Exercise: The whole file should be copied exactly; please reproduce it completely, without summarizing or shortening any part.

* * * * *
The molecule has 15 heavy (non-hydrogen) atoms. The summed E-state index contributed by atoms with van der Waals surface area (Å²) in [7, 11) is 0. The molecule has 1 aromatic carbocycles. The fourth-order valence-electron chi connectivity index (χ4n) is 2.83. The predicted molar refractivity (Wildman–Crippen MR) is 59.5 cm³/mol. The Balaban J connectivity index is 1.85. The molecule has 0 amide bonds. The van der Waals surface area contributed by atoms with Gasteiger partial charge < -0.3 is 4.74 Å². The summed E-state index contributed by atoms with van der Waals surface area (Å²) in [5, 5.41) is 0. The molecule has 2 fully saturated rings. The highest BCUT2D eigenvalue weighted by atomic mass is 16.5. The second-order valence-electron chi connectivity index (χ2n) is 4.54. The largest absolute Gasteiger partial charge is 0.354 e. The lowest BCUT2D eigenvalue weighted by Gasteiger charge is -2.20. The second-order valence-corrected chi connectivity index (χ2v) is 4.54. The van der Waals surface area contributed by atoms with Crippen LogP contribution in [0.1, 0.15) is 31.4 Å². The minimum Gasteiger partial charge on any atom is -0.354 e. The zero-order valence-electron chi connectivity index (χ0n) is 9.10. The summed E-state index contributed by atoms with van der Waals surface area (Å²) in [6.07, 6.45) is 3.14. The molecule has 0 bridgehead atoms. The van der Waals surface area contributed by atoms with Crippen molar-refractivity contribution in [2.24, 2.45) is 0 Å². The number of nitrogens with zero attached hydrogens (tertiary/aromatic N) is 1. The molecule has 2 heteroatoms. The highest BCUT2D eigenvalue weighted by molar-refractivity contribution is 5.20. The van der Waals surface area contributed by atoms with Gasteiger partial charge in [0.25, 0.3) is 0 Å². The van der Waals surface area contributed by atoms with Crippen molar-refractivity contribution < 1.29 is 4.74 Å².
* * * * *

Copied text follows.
The molecule has 15 heavy (non-hydrogen) atoms. The summed E-state index contributed by atoms with van der Waals surface area (Å²) in [7, 11) is 0. The molecule has 1 aromatic carbocycles. The fourth-order valence-electron chi connectivity index (χ4n) is 2.83. The predicted molar refractivity (Wildman–Crippen MR) is 59.5 cm³/mol. The Balaban J connectivity index is 1.85. The molecule has 0 amide bonds. The van der Waals surface area contributed by atoms with Gasteiger partial charge < -0.3 is 4.74 Å². The summed E-state index contributed by atoms with van der Waals surface area (Å²) in [5, 5.41) is 0. The molecule has 2 fully saturated rings. The highest BCUT2D eigenvalue weighted by atomic mass is 16.5. The second-order valence-electron chi connectivity index (χ2n) is 4.54. The largest absolute Gasteiger partial charge is 0.354 e. The lowest BCUT2D eigenvalue weighted by Gasteiger charge is -2.20. The second-order valence-corrected chi connectivity index (χ2v) is 4.54. The van der Waals surface area contributed by atoms with Crippen LogP contribution in [0.1, 0.15) is 31.4 Å². The minimum Gasteiger partial charge on any atom is -0.354 e. The zero-order valence-electron chi connectivity index (χ0n) is 9.10. The summed E-state index contributed by atoms with van der Waals surface area (Å²) in [6.07, 6.45) is 3.14. The molecule has 0 bridgehead atoms. The van der Waals surface area contributed by atoms with Crippen molar-refractivity contribution in [2.24, 2.45) is 0 Å². The number of nitrogens with zero attached hydrogens (tertiary/aromatic N) is 1. The molecule has 2 heteroatoms. The highest BCUT2D eigenvalue weighted by molar-refractivity contribution is 5.20. The van der Waals surface area contributed by atoms with Gasteiger partial charge in [0.25, 0.3) is 0 Å². The van der Waals surface area contributed by atoms with Crippen molar-refractivity contribution < 1.29 is 4.74 Å².